As mentioned in our initial Fire TV review, it comes as no surprise that Amazon wants to differentiate its set-top box from the competition. Apple TV and Roku already have a substantial lead in large installed user bases, while Google's latest Chromecast offering comes at a hard-to-beat price point.
Not marketed as a "killer feature," Fire TV's ability to throw made-for-mobile games up on the big screen promises to bring a new dynamic to the streaming media player space. And in spite of downplaying the feature -- it's shoehorned between "Easy to Use" and "Made for Music" on Fire TV's product page -- Amazon thinks so too.
The company built Amazon Game Studio which released its first-ever title alongside the box. With a quad-core 1.7GHz Qualcomm Krait 300 SoC with 2GB of RAM and an Adreno 320 GPU, Fire TV is a machine more than capable of playing casual, bite-sized games, including Amazon's ambitious Sev Zero project.
If that isn't enough to illustrate Amazon's new found zeal for gaming, Fire TV has only one first-party hardware accessory add-on: a game controller.
At $40, the Fire Game Controller comes in at nearly half the price of Fire TV. On the surface, it looks good, with a layout identical to that of Microsoft's Xbox controller (even down to the X, Y, B, A action buttons). Aside from components meant for pure gaming, Amazon borrowed buttons from the voice-activated remote that comes with the Fire TV, including Home, Return, Menu and video transport controls.
Microsoft's Xbox One game controller (top) and Amazon's Fire Controller.
Two AA batteries power the device, while Bluetooth is used for data transport. This makes setup easy and allows for expansion to other Fire-branded portables down the line (something hinted at in certain games with a "connect your device to..." message).
Basically, on paper the controller sounds good and we expected usability would be somewhat high considering the price tag.
Amazon appears to have put some thought into the design and materials used. Chassis build quality is good, with zero flex and a matte finish that feels robust. Ergonomics are fair, though the grips are not what we would consider comfortable. For users with small hands, the handles may be too thick to reach the right joystick with ease.
Inclusion of Fire TV's system buttons was also a good move and we found ourselves reaching for the controller more often than the included remote. It should be noted that Amazon has incorporated a dedicated button for GameCircle, the company's gaming hub where users can earn achievements, compete on leaderboards and connect with friends.
Setup is quick and painless, largely thanks to Bluetooth. Fire TV discovered our controller immediately and we were off and running within seconds. Around back near the left bumper is a bank of four LEDs for player number identification. The lights will cycle and blink as the controller searches for Fire TV and will glow steadily once connected.
Unfortunately, internal hardware like button actuators and joystick springs, failed to impress. As the only interface between user and game, a good controller needs to be comfortable, fast and intuitive. Amazon's take is adequate in some areas, but falls flat in those that count.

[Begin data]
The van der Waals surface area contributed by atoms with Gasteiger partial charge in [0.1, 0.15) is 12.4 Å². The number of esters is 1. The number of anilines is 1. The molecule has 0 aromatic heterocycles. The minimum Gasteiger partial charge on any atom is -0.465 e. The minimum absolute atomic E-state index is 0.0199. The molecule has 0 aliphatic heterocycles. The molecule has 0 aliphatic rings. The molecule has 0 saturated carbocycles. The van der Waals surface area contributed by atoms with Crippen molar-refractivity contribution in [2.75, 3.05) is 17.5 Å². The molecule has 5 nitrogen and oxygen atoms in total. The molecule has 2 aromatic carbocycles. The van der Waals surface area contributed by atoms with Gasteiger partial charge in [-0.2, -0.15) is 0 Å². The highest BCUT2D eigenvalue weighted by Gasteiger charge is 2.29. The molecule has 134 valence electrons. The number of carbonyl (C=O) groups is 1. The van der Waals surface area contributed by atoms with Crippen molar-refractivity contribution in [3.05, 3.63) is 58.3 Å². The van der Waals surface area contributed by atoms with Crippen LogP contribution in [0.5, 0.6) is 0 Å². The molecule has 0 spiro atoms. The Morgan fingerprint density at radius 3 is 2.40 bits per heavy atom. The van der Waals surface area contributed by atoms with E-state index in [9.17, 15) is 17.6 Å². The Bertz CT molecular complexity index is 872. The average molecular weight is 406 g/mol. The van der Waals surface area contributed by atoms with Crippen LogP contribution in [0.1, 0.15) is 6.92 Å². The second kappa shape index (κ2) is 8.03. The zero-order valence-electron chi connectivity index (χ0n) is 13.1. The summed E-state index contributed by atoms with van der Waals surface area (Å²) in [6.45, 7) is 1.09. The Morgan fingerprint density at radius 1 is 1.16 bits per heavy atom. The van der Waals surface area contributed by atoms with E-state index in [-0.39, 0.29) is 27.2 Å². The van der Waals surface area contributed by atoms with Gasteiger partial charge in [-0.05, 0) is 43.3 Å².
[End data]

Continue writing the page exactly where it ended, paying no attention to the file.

Our main gripe with the Fire Controller is that it constantly makes you aware of its presence. For example, in Amazon's third-person shooter Sev Zero we had to compensate for joysticks that lacked proper sensitivity (made more apparent by the fact that one side was much looser than the other). The shoulder bumpers were also difficult to actuate and trigger pull is far too shallow. We found the input buttons, as well as the D-pad, to be mushy and unresponsive.
From top: Controllers for Xbox One, Amazon Fire and PlayStation 4.
In short, the device is not designed well enough to be transparent in the gaming experience. To be fair, designing a gaming controller is an incredibly difficult task. Even console heavyweights Nintendo, Sony and Microsoft have been tweaking their products for years with each successive generation in search of controller nirvana.
Game selection is another shortcoming for Fire TV. Although a number of titles were ported at launch, it remains unclear how many mobile-first games can translate over to light console-like play. The games that are offered look great on a large HDTV, which at the very least proves Amazon has the technical know-how to get the job done right. Now it needs content.
As expected, Fire TV gaming is nowhere near console levels, but that was never the goal. Amazon wants to target casual gamers with pick-up-and-play mid-tier titles. And for that, Fire TV is fairly successful. The two things holding the company back from delivering a truly great quick-fix gaming experience are a gussied up "parts bin" controller and lack of enticing original titles.
Amazon has given itself a nice push out of the gate in the race to extend mobile into the living room, but solid game-centric peripherals would make Fire TV a far more compelling platform. Unfortunately, without a proper controller the games category feels more like a slick experiment than a full-blown feature; we can understand why Amazon is loath to market it more aggressively.
For those who don't mind mediocre hardware or are just looking to get in a few headshots between episodes of "Mad Men," the Amazon Fire Controller is available for $39.99. As of this writing, the device is backordered for an entire month, with shipments resuming in mid-May.